Adds a new provision that the DEQ “shall establish a procedure to govern the distribution of moneys from the Subfund that shall include criteria that address (i) the annualized cost per pound of the reduction, (ii) the reliability of the underlying technology or practice, (iii) the relative durability and permanence of the credits generated, and (iv) other such factors that the Department deems appropriate to ensure that the practices will achieve the necessary reduction in nutrients for the term of credit.”

Continues to require the DEQ director to make nutrient credits available for sale to owners or operators of new or expanded facilities pursuant to § 62.1-44.19:15, and to permitted facilities pursuant to § 62.1-44.19:18.  Adds a requirement that DEQ director “consider recommendations of the Secretary of Commerce and Trade consistent with the requirements of the State Water Control Law (§ 62.1-44.2 et seq.) in the sale of nutrient credits to new or expanding private facilities.”

In Section E, adds “nonpoint” to the allowable source of nutrient credits: “For the purposes of this section, a ‘nutrient credit’ means a nutrient reduction certified by the Department of Environmental Quality as a load allocation, point or nonpoint source nitrogen credit, or point or nonpoint source phosphorus credit under the Chesapeake Bay Watershed Nutrient Credit Exchange Program.”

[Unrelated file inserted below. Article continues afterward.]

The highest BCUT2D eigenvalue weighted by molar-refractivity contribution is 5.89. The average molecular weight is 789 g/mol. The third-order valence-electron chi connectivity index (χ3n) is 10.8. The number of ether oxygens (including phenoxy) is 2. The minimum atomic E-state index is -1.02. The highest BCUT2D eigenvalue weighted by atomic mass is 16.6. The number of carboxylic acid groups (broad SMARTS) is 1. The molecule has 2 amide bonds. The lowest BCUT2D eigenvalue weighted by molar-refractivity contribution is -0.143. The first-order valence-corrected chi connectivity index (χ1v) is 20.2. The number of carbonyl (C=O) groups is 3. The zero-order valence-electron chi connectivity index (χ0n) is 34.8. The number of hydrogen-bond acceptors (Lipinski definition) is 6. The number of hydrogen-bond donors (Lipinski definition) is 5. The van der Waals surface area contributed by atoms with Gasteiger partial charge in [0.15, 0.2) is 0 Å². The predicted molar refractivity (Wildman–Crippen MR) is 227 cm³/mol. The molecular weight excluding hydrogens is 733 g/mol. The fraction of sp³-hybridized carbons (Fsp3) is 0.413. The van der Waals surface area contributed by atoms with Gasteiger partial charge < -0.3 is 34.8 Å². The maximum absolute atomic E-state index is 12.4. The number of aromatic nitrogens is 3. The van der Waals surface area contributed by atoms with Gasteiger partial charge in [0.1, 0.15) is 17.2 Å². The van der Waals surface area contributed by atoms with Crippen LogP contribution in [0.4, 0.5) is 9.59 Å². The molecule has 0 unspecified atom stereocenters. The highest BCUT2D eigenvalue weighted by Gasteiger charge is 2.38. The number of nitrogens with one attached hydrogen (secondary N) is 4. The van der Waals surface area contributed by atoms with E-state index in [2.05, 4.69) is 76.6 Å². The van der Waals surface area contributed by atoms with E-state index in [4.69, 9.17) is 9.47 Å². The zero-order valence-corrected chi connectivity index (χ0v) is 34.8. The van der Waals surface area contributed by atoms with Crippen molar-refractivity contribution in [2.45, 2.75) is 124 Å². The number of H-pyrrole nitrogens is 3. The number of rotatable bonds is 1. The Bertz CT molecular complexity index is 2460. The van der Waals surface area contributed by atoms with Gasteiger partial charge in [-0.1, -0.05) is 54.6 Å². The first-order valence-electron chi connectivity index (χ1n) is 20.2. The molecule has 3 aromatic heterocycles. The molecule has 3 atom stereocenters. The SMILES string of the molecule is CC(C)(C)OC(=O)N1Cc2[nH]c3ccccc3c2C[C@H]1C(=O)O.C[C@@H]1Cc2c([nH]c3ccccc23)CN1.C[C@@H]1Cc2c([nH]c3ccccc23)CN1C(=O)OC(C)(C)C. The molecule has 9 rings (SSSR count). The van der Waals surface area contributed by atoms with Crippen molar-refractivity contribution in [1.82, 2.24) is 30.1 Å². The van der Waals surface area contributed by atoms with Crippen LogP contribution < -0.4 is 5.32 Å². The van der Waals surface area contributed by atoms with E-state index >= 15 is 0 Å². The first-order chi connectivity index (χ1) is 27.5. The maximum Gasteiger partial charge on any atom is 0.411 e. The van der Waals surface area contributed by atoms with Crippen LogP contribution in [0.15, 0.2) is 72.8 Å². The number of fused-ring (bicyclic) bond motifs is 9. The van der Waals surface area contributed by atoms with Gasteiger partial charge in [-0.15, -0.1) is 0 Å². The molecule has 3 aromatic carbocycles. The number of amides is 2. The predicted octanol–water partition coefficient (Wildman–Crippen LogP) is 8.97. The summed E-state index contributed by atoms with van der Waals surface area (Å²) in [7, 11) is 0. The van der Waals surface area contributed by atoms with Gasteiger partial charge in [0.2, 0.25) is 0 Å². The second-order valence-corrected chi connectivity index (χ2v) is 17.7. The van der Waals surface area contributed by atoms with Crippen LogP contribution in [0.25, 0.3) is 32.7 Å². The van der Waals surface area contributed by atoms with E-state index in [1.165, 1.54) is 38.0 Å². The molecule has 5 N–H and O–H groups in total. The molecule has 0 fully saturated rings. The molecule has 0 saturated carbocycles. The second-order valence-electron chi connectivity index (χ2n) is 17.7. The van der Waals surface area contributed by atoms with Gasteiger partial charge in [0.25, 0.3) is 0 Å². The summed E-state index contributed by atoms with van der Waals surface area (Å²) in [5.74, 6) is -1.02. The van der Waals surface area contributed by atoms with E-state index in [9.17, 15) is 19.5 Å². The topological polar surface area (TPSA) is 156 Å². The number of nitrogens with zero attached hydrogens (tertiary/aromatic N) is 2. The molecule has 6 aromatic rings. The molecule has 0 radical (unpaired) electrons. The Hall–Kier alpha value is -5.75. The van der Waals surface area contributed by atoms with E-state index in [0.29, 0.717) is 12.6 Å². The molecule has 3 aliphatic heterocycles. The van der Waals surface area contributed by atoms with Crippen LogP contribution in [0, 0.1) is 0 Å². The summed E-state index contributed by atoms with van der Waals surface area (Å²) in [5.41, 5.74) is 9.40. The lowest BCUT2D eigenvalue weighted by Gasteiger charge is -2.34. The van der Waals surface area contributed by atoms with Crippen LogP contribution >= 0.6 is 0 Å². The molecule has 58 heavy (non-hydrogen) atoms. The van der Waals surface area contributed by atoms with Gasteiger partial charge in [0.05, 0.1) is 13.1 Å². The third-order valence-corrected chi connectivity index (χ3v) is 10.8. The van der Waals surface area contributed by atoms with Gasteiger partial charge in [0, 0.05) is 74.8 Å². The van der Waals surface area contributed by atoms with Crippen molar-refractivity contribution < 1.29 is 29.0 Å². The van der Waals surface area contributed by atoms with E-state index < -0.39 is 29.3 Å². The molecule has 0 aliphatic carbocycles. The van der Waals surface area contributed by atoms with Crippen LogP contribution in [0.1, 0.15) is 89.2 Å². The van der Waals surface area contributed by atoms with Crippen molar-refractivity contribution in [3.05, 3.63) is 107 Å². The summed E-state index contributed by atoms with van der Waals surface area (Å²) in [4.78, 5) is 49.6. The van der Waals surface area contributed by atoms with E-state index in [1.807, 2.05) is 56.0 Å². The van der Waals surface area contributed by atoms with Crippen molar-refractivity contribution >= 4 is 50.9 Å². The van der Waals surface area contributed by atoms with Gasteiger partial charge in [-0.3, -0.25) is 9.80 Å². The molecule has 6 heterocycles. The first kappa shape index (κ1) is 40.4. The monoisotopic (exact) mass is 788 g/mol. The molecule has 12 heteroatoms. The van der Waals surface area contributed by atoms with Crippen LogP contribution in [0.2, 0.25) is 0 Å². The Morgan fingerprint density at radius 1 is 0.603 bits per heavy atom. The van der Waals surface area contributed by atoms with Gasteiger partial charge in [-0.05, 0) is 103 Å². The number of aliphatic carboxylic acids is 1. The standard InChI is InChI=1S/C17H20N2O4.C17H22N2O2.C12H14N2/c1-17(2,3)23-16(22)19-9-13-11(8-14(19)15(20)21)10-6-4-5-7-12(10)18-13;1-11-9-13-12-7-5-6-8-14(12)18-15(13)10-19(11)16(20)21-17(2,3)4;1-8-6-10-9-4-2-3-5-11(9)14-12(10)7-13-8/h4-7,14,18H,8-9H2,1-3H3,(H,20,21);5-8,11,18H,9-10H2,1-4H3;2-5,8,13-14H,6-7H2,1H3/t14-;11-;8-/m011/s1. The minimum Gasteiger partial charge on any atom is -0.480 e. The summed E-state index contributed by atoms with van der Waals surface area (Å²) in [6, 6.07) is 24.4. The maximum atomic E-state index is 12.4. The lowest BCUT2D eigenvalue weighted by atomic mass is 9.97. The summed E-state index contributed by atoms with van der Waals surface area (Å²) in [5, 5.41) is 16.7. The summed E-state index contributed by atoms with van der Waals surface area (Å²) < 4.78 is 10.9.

Related News Media Item
New plant on James River to require 1st pollution trade of its kind in VA, Bay Journal, 1/22/17.

Water in the 2017 Virginia General Assembly: Land Preservation Tax Credit Bills

This is one of a series of posts on particular water-related bills in the 2017 Virginia General Assembly.  For an inventory of about 165 water-related bills in the 2017 General Assembly, please visit the Virginia Water Resources Research Center’s “Virginia Water Legislation” page, online at http://www.vwrrc.vt.edu/virginia-water-legislation/.  Each post includes a summary of the bill(s), their legislative status (in committee, passed, failed, etc.), and a list of hyperlinked headlines for news media items on the bill(s).  Information on the bills’ provisions and status is taken from the Virginia Legislative Information System (LIS), online at http://leg1.state.va.us/lis.htm.  Each bill number is hyperlinked to the LIS entry for that bill.